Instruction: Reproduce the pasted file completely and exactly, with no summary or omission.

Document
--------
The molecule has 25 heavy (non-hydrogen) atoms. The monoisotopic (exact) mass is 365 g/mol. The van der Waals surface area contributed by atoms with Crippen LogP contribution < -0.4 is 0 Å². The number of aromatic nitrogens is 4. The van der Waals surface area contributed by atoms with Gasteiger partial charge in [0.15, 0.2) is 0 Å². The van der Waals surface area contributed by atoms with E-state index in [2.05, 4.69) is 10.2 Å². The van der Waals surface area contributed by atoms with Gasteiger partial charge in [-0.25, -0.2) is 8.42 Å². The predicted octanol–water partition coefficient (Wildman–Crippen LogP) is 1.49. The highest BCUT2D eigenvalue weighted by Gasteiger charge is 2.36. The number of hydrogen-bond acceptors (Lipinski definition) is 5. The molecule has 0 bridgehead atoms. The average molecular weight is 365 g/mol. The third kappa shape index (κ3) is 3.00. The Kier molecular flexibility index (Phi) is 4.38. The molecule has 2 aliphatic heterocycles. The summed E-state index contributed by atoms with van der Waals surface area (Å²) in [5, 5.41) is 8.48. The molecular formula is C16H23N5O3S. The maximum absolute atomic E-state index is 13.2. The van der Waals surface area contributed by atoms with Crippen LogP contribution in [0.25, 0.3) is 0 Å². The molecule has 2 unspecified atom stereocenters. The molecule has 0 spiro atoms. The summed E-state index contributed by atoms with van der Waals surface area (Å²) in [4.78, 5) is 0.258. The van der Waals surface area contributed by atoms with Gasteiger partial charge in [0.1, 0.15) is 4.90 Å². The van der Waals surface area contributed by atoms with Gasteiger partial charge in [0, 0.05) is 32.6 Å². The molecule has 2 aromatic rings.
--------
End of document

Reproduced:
The molecule has 25 heavy (non-hydrogen) atoms. The monoisotopic (exact) mass is 365 g/mol. The van der Waals surface area contributed by atoms with Crippen LogP contribution < -0.4 is 0 Å². The number of aromatic nitrogens is 4. The van der Waals surface area contributed by atoms with Gasteiger partial charge in [0.15, 0.2) is 0 Å². The van der Waals surface area contributed by atoms with E-state index in [2.05, 4.69) is 10.2 Å². The van der Waals surface area contributed by atoms with Gasteiger partial charge in [-0.25, -0.2) is 8.42 Å². The predicted octanol–water partition coefficient (Wildman–Crippen LogP) is 1.49. The highest BCUT2D eigenvalue weighted by Gasteiger charge is 2.36. The number of hydrogen-bond acceptors (Lipinski definition) is 5. The molecule has 0 bridgehead atoms. The average molecular weight is 365 g/mol. The third kappa shape index (κ3) is 3.00. The Kier molecular flexibility index (Phi) is 4.38. The molecule has 2 aliphatic heterocycles. The summed E-state index contributed by atoms with van der Waals surface area (Å²) in [5, 5.41) is 8.48. The molecular formula is C16H23N5O3S. The maximum absolute atomic E-state index is 13.2. The van der Waals surface area contributed by atoms with Crippen LogP contribution in [0.25, 0.3) is 0 Å². The molecule has 2 unspecified atom stereocenters. The molecule has 0 spiro atoms. The summed E-state index contributed by atoms with van der Waals surface area (Å²) in [4.78, 5) is 0.258. The van der Waals surface area contributed by atoms with Gasteiger partial charge in [0.1, 0.15) is 4.90 Å². The van der Waals surface area contributed by atoms with Gasteiger partial charge in [0, 0.05) is 32.6 Å². The molecule has 2 aromatic rings.